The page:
A recent transcriptomic analysis of primary PDA has identified 4 molecular subtypes (ADEX, Pancreatic Progenitor, Squamous, and Immunogenic)6, which expanded the previous two-group classification (Basal-like and Classical) proposed by Moffit et al.7. Based on intrinsic characteristics of neoplastic cells, PDA can be reliably classified as Squamous/Basal-like or Classical/Pancreatic Progenitor, whereas ADEX and Immunogenic subtype appear to be driven by transcripts from non-neoplastic cells8. Moreover, these tumour subtypes show different prognosis and different response to therapy7,9. Of the four subtypes, two are enriched for immune-related signatures: Immunogenic and Squamous6. The Squamous subtype, which is enriched for squamous and poorly differentiated cancers, carries the poorest prognosis and shows signatures indicative of an immune suppressive microenvironment, including elevated macrophage gene expression programs6. Recent studies have shown that it is possible to induce a “class switch” from Squamous to more differentiated and more immunogenic subtypes by targeting either cancer cell features10 or selected immune populations11,12. It is also becoming clear that cancer cell programs driven by specific genetic events are able to dictate the immune landscape of cancers13, including PDA14. Therefore, an integrated analysis of genetic features and immunophenotypes is required to identify undisclosed immunotherapeutic opportunity in PDA. This possibility has been limited, at least in part, by the difficulty in creating complex preclinical models for easy and rapid testing of genotype-driven immunological changes. Genetically engineered mouse models (GEMMs) of PDA have demonstrated to faithfully recapitulate major pathophysiological features of the human disease, including the prominent stromal reaction that also involves immune cells15,16. An alternative approach might be to introduce specific genetic alteration ex vivo and then exploit syngeneic cell transplants. However, preclinical mouse models generated through implantation of syngeneic monolayer cell cultures cannot be used to track the changes in the immune microenvironment during progression from early preinvasive lesions to invasive and metastatic carcinomas. Moreover, cell line-based transplants often fail to produce the fibroinflammatory reaction that characterize the majority of PDA17,18. Recently, it has been shown that orthotopic transplants of pancreatic tumour organoid slowly progress from preinvasive lesions to invasive carcinoma17. Similar to GEMM, organoid derived isografts recapitulate some of the relevant features of human PDA including vascularization and stromal deposition17. Nonetheless, whether and how disease progression in organoid-derived isografts (ODI) is associated to accumulation of genetic alterations as well as to changes in the immune contexture is currently unknown, thus limiting the usefulness of this system for translational studies. Here, we characterized the cellular components and the dynamic changes of the immune contexture during progression of pancreatic tumour organoid derived isografts.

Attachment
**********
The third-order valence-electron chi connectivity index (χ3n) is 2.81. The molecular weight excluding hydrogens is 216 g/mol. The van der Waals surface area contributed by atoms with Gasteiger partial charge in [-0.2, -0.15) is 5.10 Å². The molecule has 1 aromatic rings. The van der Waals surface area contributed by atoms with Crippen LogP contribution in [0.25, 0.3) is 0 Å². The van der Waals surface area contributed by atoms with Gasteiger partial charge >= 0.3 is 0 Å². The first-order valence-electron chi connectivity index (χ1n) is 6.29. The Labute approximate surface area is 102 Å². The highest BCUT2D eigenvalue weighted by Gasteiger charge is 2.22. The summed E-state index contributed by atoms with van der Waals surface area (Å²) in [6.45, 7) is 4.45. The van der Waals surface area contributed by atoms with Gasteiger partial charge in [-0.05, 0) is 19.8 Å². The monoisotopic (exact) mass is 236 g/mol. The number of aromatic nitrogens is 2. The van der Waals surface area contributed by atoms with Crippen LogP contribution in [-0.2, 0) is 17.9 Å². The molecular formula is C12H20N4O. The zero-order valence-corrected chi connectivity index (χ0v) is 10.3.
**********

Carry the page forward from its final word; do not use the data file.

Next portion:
Histopathological evolution of organoid derived isografts